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people, schools, making sure teachers are aware and able to

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educate children, to make sure it's not just about going into hospital.

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Many will say, without new funding, the fact that a lot of health care

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money has been used for physical health because hospitals feel they

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are so short of cash, that is a major problem and something she will

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have to address, and something the Health Secretary Jeremy Hunt will

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talk about today. He is making a statement this afternoon. Thank you.

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We did ask for an interview with someone from the government

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on Theresa May's speech, but no minister was available.

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Nadhim Zahawi, do we think that provision for mental health should

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be treated and put on an equal footing with physical disorders?

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That is the commitment that we have made, to bring it to parity. What is

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important about today is the Prime Minister, the big boss of the

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country, sets out her priorities. I think when the boss does that, you

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tend to get the machine moving behind it. There will be more

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details from Jeremy Hunt on this. What is really encouraging is

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support for schools. Most mental health sets in below the age of 18.

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If you can catch it early on it makes a huge difference to the

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outcomes. Is support, I think the budget is around ?70 million, of

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on-line help. Rather than going to see their GP, people can get online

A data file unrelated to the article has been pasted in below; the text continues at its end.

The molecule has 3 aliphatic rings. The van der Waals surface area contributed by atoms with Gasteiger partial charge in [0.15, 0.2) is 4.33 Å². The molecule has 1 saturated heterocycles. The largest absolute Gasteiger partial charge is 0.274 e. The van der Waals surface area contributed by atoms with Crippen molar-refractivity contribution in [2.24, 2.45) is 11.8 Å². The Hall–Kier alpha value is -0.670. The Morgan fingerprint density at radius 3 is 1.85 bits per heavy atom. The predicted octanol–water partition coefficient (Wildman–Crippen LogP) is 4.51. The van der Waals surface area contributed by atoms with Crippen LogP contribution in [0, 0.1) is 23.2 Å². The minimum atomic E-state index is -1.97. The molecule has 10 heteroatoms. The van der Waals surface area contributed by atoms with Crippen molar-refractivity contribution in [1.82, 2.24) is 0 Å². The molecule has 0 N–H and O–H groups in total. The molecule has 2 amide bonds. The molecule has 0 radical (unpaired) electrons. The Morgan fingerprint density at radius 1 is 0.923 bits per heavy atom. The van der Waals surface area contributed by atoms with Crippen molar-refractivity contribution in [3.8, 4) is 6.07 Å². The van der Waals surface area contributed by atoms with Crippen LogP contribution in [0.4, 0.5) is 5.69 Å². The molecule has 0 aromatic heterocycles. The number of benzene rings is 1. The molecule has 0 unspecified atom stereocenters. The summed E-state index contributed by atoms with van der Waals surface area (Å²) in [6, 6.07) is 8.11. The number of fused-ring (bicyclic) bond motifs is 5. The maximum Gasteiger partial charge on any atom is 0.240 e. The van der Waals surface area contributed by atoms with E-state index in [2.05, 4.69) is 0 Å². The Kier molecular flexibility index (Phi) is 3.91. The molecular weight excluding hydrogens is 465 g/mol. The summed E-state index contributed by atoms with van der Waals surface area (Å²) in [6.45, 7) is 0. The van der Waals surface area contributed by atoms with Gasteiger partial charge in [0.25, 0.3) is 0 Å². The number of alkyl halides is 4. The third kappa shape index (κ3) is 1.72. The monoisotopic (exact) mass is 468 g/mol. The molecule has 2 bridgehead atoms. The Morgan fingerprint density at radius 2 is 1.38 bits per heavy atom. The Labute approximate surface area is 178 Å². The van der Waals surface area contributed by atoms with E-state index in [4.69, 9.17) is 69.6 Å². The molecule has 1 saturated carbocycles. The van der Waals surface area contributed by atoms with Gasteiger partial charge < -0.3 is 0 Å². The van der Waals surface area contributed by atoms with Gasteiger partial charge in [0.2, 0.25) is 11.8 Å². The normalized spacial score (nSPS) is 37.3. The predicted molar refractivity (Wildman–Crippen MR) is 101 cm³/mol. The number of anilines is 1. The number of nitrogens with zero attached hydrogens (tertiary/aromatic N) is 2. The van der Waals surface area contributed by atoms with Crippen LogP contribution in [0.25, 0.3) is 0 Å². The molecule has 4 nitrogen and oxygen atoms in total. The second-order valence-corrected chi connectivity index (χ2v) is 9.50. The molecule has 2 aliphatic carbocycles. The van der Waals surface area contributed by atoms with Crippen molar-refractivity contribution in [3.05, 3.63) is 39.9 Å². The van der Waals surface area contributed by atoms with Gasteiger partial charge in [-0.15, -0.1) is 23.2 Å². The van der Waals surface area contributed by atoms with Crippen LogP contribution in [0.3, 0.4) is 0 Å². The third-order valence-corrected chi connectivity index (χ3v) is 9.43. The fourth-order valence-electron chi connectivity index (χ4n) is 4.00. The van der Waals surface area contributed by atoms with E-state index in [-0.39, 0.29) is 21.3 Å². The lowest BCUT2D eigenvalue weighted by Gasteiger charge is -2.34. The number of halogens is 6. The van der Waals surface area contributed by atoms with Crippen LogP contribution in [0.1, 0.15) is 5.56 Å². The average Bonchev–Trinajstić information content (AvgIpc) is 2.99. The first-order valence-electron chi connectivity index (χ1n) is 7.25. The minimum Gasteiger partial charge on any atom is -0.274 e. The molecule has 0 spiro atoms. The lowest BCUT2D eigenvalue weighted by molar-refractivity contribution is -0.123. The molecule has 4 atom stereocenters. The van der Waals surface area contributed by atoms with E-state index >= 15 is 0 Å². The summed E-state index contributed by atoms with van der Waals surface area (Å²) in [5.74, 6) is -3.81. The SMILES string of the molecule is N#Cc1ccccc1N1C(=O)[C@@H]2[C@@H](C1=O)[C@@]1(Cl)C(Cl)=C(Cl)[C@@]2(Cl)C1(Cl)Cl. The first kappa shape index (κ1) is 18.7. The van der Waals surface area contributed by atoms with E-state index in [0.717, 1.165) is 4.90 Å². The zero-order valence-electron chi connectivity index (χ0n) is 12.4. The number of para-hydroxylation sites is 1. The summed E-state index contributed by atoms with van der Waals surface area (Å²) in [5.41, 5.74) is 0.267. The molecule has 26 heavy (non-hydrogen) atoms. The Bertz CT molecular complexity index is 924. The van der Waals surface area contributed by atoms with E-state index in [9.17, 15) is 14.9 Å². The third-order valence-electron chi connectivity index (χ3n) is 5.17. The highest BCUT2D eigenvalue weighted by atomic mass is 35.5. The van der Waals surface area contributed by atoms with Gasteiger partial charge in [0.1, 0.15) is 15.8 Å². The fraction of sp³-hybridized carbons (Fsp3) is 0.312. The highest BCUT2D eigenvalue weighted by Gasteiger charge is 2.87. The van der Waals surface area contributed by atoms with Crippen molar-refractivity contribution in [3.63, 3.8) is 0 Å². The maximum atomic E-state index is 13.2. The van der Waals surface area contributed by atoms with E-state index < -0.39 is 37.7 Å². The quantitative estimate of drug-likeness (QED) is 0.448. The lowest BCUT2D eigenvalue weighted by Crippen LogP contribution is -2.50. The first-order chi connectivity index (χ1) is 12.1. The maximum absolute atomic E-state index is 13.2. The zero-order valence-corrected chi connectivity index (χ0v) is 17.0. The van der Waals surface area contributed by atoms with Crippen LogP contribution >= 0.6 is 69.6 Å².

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help. There is a series of measures. A couple of years ago we clearly set

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out that we didn't want people with mental health problems ending up in

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police cells. That has been cut by 50%. It's the prioritisation that

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actually makes a difference, but it's a long haul. Let me manage

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expectations. It is a long haul. The direction of travel is we will get

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to parity. I don't know about your statistic about the number of people

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ending up in police cells has been cut by 50%. It has. If you want to

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put it on parity, surely you have to give more funding than ?67 million?

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If you look at the overall funding to the NHS... Let's look at the

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commitment to mental health. Our position set up by Jeremy and the

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government, by the way, David Cameron's government set this out in

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the first place and Theresa May is following through. Is this rhetoric

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or is this going to be a proper commitment that will transform the

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provision of mental health? Our school is really the right place to

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actually start looking seriously at mental health issues? Ten teachers

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have enough to do? They certainly do. Of course it's the right place

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to start but you've got to see this in context. This feels like another

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fact platitude from the Prime Minister, that bears no fixation in

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reality. Why not? Nadhim Zahawi is saying by stating it, by making it a

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priority, you may find that good practice follows. Let's look at two

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cases in point. Over the last six years we've seen huge cuts to mental

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health services. We've got over 6000 fewer mental health nurses today

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than we did six years ago. This is quite a big cut to the mental health

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budget. The second issue about schools, the context of what is

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happening in schools today is that over the course of this Parliament,

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every school in the country has got to find 8% worth of cuts to their

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school budgets. There is a fantastic mental health charity, The Place To

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Be, that does exactly this kind of support. That's the first thing